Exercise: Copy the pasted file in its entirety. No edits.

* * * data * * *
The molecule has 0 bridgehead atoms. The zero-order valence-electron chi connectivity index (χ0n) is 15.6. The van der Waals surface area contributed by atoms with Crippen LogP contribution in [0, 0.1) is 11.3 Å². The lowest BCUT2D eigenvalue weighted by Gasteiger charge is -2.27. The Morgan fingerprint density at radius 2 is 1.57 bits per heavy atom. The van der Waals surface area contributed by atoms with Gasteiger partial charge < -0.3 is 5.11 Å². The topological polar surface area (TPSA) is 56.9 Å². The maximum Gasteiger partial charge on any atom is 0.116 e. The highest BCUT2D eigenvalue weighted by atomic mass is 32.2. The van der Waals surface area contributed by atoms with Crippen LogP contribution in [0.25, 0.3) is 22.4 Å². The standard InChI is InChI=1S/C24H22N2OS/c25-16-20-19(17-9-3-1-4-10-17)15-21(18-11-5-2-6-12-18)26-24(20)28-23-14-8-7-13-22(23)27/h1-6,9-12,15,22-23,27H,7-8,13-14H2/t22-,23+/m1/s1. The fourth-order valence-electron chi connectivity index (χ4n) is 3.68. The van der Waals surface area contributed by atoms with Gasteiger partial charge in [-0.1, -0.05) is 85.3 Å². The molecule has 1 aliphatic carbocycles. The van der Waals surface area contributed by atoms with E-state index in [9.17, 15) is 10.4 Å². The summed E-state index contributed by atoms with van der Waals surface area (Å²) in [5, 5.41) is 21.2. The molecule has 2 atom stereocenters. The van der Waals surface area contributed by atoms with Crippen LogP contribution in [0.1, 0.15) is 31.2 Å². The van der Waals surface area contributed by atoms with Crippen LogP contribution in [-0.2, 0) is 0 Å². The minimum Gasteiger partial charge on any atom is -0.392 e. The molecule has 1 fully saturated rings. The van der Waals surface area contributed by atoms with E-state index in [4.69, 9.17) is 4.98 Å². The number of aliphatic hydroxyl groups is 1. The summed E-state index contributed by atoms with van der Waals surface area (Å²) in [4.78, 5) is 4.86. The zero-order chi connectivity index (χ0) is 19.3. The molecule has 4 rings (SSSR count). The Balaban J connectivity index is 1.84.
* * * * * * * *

The molecule has 0 bridgehead atoms. The zero-order valence-electron chi connectivity index (χ0n) is 15.6. The van der Waals surface area contributed by atoms with Crippen LogP contribution in [0, 0.1) is 11.3 Å². The lowest BCUT2D eigenvalue weighted by Gasteiger charge is -2.27. The Morgan fingerprint density at radius 2 is 1.57 bits per heavy atom. The van der Waals surface area contributed by atoms with Gasteiger partial charge < -0.3 is 5.11 Å². The topological polar surface area (TPSA) is 56.9 Å². The maximum Gasteiger partial charge on any atom is 0.116 e. The highest BCUT2D eigenvalue weighted by atomic mass is 32.2. The van der Waals surface area contributed by atoms with Crippen LogP contribution in [0.25, 0.3) is 22.4 Å². The standard InChI is InChI=1S/C24H22N2OS/c25-16-20-19(17-9-3-1-4-10-17)15-21(18-11-5-2-6-12-18)26-24(20)28-23-14-8-7-13-22(23)27/h1-6,9-12,15,22-23,27H,7-8,13-14H2/t22-,23+/m1/s1. The fourth-order valence-electron chi connectivity index (χ4n) is 3.68. The van der Waals surface area contributed by atoms with Gasteiger partial charge in [-0.1, -0.05) is 85.3 Å². The molecule has 1 aliphatic carbocycles. The van der Waals surface area contributed by atoms with E-state index in [9.17, 15) is 10.4 Å². The summed E-state index contributed by atoms with van der Waals surface area (Å²) in [5, 5.41) is 21.2. The molecule has 2 atom stereocenters. The van der Waals surface area contributed by atoms with Crippen LogP contribution in [0.1, 0.15) is 31.2 Å². The van der Waals surface area contributed by atoms with Crippen LogP contribution in [-0.2, 0) is 0 Å². The minimum Gasteiger partial charge on any atom is -0.392 e. The molecule has 1 fully saturated rings. The van der Waals surface area contributed by atoms with E-state index in [4.69, 9.17) is 4.98 Å². The number of aliphatic hydroxyl groups is 1. The summed E-state index contributed by atoms with van der Waals surface area (Å²) in [4.78, 5) is 4.86. The zero-order chi connectivity index (χ0) is 19.3. The molecule has 4 rings (SSSR count). The Balaban J connectivity index is 1.84.